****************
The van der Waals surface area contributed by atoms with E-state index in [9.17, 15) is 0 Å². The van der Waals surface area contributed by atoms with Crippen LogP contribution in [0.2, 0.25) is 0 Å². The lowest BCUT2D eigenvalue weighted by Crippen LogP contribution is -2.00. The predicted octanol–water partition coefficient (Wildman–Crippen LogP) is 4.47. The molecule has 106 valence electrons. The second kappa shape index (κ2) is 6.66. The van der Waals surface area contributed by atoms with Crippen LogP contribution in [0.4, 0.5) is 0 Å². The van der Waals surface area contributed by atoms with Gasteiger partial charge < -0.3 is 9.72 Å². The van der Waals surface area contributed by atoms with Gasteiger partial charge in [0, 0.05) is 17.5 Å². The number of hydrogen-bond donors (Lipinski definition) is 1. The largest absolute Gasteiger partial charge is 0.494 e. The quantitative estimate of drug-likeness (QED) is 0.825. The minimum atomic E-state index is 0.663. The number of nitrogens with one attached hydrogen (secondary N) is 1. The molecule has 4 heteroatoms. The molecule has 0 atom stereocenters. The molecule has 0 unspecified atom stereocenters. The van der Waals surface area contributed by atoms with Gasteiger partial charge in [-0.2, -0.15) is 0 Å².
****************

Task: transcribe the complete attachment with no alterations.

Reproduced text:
The van der Waals surface area contributed by atoms with E-state index in [9.17, 15) is 0 Å². The van der Waals surface area contributed by atoms with Crippen LogP contribution in [0.2, 0.25) is 0 Å². The lowest BCUT2D eigenvalue weighted by Crippen LogP contribution is -2.00. The predicted octanol–water partition coefficient (Wildman–Crippen LogP) is 4.47. The molecule has 106 valence electrons. The second kappa shape index (κ2) is 6.66. The van der Waals surface area contributed by atoms with Crippen LogP contribution in [0.4, 0.5) is 0 Å². The van der Waals surface area contributed by atoms with Gasteiger partial charge < -0.3 is 9.72 Å². The van der Waals surface area contributed by atoms with Gasteiger partial charge in [0, 0.05) is 17.5 Å². The number of hydrogen-bond donors (Lipinski definition) is 1. The largest absolute Gasteiger partial charge is 0.494 e. The quantitative estimate of drug-likeness (QED) is 0.825. The minimum atomic E-state index is 0.663. The number of nitrogens with one attached hydrogen (secondary N) is 1. The molecule has 4 heteroatoms. The molecule has 0 atom stereocenters. The molecule has 0 unspecified atom stereocenters. The van der Waals surface area contributed by atoms with Gasteiger partial charge in [-0.2, -0.15) is 0 Å².